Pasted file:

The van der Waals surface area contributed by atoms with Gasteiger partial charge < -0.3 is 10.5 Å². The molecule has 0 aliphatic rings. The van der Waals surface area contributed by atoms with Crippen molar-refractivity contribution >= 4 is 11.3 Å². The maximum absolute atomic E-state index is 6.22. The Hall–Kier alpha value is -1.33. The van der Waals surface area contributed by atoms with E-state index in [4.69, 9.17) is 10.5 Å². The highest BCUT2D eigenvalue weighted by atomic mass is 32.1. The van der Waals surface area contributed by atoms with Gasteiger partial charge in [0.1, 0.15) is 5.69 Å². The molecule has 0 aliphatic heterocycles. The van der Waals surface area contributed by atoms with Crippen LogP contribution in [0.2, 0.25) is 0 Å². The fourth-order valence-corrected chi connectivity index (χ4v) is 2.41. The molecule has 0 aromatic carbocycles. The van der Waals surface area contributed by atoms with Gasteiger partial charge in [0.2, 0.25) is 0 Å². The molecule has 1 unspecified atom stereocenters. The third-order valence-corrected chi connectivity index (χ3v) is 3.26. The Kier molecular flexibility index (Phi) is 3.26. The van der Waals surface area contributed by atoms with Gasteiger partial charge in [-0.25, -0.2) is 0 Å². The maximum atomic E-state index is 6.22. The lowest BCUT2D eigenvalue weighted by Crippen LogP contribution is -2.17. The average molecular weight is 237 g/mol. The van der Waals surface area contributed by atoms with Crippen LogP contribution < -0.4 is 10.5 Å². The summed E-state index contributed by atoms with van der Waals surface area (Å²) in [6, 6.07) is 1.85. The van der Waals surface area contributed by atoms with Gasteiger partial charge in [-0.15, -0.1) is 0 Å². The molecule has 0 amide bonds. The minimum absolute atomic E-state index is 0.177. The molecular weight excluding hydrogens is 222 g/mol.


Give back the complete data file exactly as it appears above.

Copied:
The van der Waals surface area contributed by atoms with Gasteiger partial charge < -0.3 is 10.5 Å². The molecule has 0 aliphatic rings. The van der Waals surface area contributed by atoms with Crippen molar-refractivity contribution >= 4 is 11.3 Å². The maximum absolute atomic E-state index is 6.22. The Hall–Kier alpha value is -1.33. The van der Waals surface area contributed by atoms with E-state index in [4.69, 9.17) is 10.5 Å². The highest BCUT2D eigenvalue weighted by atomic mass is 32.1. The van der Waals surface area contributed by atoms with Gasteiger partial charge in [0.1, 0.15) is 5.69 Å². The molecule has 0 aliphatic heterocycles. The van der Waals surface area contributed by atoms with Crippen LogP contribution in [0.2, 0.25) is 0 Å². The fourth-order valence-corrected chi connectivity index (χ4v) is 2.41. The molecule has 0 aromatic carbocycles. The van der Waals surface area contributed by atoms with Gasteiger partial charge in [0.2, 0.25) is 0 Å². The molecule has 1 unspecified atom stereocenters. The third-order valence-corrected chi connectivity index (χ3v) is 3.26. The Kier molecular flexibility index (Phi) is 3.26. The van der Waals surface area contributed by atoms with Gasteiger partial charge in [-0.25, -0.2) is 0 Å². The maximum atomic E-state index is 6.22. The lowest BCUT2D eigenvalue weighted by Crippen LogP contribution is -2.17. The average molecular weight is 237 g/mol. The van der Waals surface area contributed by atoms with Crippen LogP contribution < -0.4 is 10.5 Å². The summed E-state index contributed by atoms with van der Waals surface area (Å²) in [6, 6.07) is 1.85. The van der Waals surface area contributed by atoms with Gasteiger partial charge in [-0.15, -0.1) is 0 Å². The molecule has 0 amide bonds. The minimum absolute atomic E-state index is 0.177. The molecular weight excluding hydrogens is 222 g/mol.